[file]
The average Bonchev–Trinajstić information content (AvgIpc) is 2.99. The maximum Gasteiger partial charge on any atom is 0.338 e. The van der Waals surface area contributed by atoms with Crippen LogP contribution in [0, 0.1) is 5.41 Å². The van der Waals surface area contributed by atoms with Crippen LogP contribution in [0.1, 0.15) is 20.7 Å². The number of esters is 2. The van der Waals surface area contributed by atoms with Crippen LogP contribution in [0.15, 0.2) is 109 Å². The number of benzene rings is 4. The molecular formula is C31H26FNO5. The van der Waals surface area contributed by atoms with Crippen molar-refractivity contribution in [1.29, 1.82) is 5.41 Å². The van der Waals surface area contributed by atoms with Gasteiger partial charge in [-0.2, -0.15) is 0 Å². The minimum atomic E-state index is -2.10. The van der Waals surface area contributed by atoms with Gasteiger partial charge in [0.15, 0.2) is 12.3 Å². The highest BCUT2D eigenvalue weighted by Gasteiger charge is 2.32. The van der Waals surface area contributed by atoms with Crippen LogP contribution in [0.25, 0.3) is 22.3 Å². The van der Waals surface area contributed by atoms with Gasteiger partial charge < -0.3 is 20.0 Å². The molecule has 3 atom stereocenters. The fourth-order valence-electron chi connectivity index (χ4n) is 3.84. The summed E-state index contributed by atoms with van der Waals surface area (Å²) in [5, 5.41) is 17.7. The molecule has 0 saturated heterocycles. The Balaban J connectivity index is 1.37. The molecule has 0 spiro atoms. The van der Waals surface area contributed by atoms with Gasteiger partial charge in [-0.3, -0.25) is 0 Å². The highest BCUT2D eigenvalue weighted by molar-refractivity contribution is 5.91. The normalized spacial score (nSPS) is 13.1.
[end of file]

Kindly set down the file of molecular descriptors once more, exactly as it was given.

The average Bonchev–Trinajstić information content (AvgIpc) is 2.99. The maximum Gasteiger partial charge on any atom is 0.338 e. The van der Waals surface area contributed by atoms with Crippen LogP contribution in [0, 0.1) is 5.41 Å². The van der Waals surface area contributed by atoms with Crippen LogP contribution in [0.1, 0.15) is 20.7 Å². The number of esters is 2. The van der Waals surface area contributed by atoms with Crippen LogP contribution in [0.15, 0.2) is 109 Å². The number of benzene rings is 4. The molecular formula is C31H26FNO5. The van der Waals surface area contributed by atoms with Crippen molar-refractivity contribution in [1.29, 1.82) is 5.41 Å². The van der Waals surface area contributed by atoms with Gasteiger partial charge in [-0.2, -0.15) is 0 Å². The minimum atomic E-state index is -2.10. The van der Waals surface area contributed by atoms with Gasteiger partial charge in [0.15, 0.2) is 12.3 Å². The highest BCUT2D eigenvalue weighted by Gasteiger charge is 2.32. The van der Waals surface area contributed by atoms with Crippen LogP contribution in [0.25, 0.3) is 22.3 Å². The van der Waals surface area contributed by atoms with Gasteiger partial charge < -0.3 is 20.0 Å². The molecule has 3 atom stereocenters. The fourth-order valence-electron chi connectivity index (χ4n) is 3.84. The summed E-state index contributed by atoms with van der Waals surface area (Å²) in [5, 5.41) is 17.7. The molecule has 0 saturated heterocycles. The Balaban J connectivity index is 1.37. The molecule has 0 spiro atoms. The van der Waals surface area contributed by atoms with Gasteiger partial charge in [-0.3, -0.25) is 0 Å². The highest BCUT2D eigenvalue weighted by molar-refractivity contribution is 5.91. The normalized spacial score (nSPS) is 13.1.